And that’s still going to be just a few percentages of the electricity we need. When you talk about solar, you have to put it in the proper perspective. Can we power all of San Diego with solar? Maybe someday. But in the near term, solar has a role to play – and it could play a very strategic role. … It shouldn’t be thought of us as a panacea. It should be thought of as one tool in the toolbox.
Can you compare our use of solar and other renewables to countries in Europe – and why we’re further behind?
Germany is putting in hundreds of megawatts a year (of solar). Last year, they put in about 500 megawatts of photovoltaics – in one year. We have in California something on the order of 150 megawatts.
Total. I think part of the reason they could be doing it is because they’re taking climate change seriously. They’ve signed on to the Kyoto Protocol, and they’re trying to reduce greenhouse emissions. And they’re going crazy with wind (power). There are just enormous amounts of wind going in in Europe, much higher than what we’re seeing. But, having said that, let’s not [ignore] the progress that we’re making.
We have renewable portfolio standards, and that was just accelerated. The new standard – 20 percent by 2010 – means that SDG&E has to provide 20 percent of its energy from renewable sources by 2010. That’s going to take a lot of work to get to. … We may not have the megawatts of PV (photovoltaic) or wind that some European countries do, but the policy direction has been in that area. And a couple of other bills passed this year – the climate change bill and some interesting bills on the energy side – may change the marketplace. There’s a lot of money coming into renewable energy.
Let’s talk a little bit about AB32 (the new state climate change bill). Critics say it’s political window dressing. China’s got a coal-fired power plant opening a week, India’s got a growing economy – and here’s California taking what would be a step that could be cost-prohibitive for business. Then those who support it say someone’s got to take the first step. Is this just Schwarzenegger trying to go green before the November election? Or is there some tangible result?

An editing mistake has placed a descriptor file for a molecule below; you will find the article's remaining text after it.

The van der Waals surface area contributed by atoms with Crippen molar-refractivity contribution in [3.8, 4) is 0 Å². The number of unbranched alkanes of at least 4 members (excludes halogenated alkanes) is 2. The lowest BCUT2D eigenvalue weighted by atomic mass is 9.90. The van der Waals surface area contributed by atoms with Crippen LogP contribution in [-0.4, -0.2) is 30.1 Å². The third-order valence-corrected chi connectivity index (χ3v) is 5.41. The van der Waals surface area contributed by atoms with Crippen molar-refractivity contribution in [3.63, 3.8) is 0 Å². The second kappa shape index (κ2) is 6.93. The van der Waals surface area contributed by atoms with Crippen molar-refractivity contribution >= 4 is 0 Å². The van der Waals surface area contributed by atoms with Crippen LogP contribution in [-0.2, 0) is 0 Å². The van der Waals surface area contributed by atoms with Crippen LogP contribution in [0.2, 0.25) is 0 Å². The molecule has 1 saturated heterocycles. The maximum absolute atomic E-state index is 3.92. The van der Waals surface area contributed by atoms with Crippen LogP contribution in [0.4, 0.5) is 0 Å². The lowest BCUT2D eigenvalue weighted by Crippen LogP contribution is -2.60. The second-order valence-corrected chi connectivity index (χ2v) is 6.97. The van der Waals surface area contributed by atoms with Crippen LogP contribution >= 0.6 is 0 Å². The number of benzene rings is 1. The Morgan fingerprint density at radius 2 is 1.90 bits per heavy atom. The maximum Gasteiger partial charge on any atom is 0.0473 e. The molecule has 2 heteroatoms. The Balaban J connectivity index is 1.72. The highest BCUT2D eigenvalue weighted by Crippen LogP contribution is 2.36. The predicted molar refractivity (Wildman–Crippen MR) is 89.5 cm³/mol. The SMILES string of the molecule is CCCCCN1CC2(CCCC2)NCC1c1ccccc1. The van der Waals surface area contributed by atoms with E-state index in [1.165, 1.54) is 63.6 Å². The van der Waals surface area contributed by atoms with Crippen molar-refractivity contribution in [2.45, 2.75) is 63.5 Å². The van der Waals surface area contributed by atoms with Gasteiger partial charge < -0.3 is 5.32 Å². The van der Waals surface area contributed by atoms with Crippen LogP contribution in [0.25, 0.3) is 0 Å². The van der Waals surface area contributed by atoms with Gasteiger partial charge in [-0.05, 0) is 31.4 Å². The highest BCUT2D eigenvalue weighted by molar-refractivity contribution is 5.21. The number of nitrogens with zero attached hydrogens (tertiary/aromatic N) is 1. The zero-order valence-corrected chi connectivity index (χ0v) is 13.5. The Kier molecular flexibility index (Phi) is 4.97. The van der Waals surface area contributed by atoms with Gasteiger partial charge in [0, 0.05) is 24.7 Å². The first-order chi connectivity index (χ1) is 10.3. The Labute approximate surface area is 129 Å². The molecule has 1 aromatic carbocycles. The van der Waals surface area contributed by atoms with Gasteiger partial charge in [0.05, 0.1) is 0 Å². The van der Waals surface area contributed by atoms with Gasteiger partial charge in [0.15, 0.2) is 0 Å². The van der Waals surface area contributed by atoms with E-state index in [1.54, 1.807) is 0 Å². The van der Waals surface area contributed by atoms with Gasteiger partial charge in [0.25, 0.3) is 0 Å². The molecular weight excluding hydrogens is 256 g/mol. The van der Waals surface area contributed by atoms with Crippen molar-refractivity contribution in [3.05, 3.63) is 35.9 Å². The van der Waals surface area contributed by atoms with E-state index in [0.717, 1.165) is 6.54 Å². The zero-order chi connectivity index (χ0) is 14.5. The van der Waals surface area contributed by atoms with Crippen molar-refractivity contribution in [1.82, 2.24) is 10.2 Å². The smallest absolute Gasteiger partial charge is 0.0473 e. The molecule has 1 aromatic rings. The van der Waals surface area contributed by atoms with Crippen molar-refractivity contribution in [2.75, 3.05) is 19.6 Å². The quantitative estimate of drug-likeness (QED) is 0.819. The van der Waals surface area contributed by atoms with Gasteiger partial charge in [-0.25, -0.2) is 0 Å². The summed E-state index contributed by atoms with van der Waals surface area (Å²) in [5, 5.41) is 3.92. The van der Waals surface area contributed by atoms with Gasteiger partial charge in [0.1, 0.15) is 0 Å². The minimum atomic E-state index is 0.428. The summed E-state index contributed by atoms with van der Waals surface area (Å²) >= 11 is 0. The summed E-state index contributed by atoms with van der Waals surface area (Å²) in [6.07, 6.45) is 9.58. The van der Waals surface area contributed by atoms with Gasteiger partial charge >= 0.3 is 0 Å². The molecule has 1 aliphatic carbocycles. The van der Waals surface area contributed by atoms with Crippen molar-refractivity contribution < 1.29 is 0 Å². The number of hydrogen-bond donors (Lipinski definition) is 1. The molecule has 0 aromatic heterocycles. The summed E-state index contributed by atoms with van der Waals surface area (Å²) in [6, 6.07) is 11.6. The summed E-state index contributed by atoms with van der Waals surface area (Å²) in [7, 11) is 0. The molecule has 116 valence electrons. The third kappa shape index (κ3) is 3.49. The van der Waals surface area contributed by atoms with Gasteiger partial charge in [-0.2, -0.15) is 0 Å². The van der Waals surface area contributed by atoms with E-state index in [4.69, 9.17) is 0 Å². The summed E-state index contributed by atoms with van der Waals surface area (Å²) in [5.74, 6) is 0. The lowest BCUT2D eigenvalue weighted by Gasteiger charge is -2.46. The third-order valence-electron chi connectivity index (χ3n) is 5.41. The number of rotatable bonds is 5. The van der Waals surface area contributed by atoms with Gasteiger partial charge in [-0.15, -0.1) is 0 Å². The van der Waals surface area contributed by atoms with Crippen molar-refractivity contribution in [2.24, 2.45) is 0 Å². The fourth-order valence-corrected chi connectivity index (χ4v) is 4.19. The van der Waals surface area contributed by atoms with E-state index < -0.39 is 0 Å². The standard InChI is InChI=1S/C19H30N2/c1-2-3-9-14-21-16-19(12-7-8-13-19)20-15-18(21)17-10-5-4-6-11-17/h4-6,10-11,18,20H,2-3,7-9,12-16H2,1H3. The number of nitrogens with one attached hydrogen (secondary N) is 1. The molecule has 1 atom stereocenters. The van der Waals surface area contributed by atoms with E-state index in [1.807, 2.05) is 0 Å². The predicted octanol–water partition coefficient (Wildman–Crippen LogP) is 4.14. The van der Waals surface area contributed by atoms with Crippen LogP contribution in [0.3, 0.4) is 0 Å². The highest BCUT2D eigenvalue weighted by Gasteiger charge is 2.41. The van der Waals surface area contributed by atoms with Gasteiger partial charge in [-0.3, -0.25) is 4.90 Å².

I think it may be a little bit of both. Clearly, there’s some politics involved. We’re in an election year, there’s politics in everything he’s doing now.
There clearly is a risk that taking on these policies will have a dampening effect on the economy. But on the other hand, there is a lot of money flowing into clean technologies right now from venture capital firms. There’s a lot of entrepreneurial activity happening in that area. So the potential for next-generation industries to be created is there. It’s a real possibility. I’ve never believed in this dichotomy between protecting the environment and growing the economy. I think that’s a false dichotomy.
I heard an interview with someone yesterday who said that he thought outsourcing was good for the economy. He said it’s not good for the worker who gets laid off, but it’s good for the economy. If we start trimming our emissions and there are industries here and there that are going to suffer, we need to figure out a way to deal with that. But the overall effect likely would be positive.
It seems that the public perception of climate change has shifted. Perhaps when we look back on 2006, we’ll see it as the year that the light bulb clicked on.